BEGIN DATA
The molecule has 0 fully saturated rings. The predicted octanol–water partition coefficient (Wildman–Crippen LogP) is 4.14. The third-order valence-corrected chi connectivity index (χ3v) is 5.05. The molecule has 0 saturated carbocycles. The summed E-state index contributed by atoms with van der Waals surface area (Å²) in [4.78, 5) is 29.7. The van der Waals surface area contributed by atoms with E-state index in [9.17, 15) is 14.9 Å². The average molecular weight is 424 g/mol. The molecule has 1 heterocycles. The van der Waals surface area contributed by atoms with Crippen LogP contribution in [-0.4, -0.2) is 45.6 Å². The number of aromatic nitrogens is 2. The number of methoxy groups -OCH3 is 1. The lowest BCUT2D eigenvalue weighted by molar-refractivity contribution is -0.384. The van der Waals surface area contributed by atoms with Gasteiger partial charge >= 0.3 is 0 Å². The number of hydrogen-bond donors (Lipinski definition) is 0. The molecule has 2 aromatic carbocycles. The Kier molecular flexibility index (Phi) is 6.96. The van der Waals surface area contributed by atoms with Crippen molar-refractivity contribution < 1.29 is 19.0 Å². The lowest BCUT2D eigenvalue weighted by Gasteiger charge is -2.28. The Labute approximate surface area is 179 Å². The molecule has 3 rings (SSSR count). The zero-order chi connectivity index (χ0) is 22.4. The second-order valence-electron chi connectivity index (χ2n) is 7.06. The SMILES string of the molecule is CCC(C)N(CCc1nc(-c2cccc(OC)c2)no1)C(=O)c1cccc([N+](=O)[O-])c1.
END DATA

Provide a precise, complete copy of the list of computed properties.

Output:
The molecule has 0 fully saturated rings. The predicted octanol–water partition coefficient (Wildman–Crippen LogP) is 4.14. The third-order valence-corrected chi connectivity index (χ3v) is 5.05. The molecule has 0 saturated carbocycles. The summed E-state index contributed by atoms with van der Waals surface area (Å²) in [4.78, 5) is 29.7. The van der Waals surface area contributed by atoms with E-state index in [9.17, 15) is 14.9 Å². The average molecular weight is 424 g/mol. The molecule has 1 heterocycles. The van der Waals surface area contributed by atoms with Crippen LogP contribution in [-0.4, -0.2) is 45.6 Å². The number of aromatic nitrogens is 2. The number of methoxy groups -OCH3 is 1. The lowest BCUT2D eigenvalue weighted by molar-refractivity contribution is -0.384. The van der Waals surface area contributed by atoms with Gasteiger partial charge >= 0.3 is 0 Å². The number of hydrogen-bond donors (Lipinski definition) is 0. The molecule has 2 aromatic carbocycles. The Kier molecular flexibility index (Phi) is 6.96. The van der Waals surface area contributed by atoms with Crippen molar-refractivity contribution < 1.29 is 19.0 Å². The lowest BCUT2D eigenvalue weighted by Gasteiger charge is -2.28. The Labute approximate surface area is 179 Å². The molecule has 3 rings (SSSR count). The zero-order chi connectivity index (χ0) is 22.4. The second-order valence-electron chi connectivity index (χ2n) is 7.06. The SMILES string of the molecule is CCC(C)N(CCc1nc(-c2cccc(OC)c2)no1)C(=O)c1cccc([N+](=O)[O-])c1.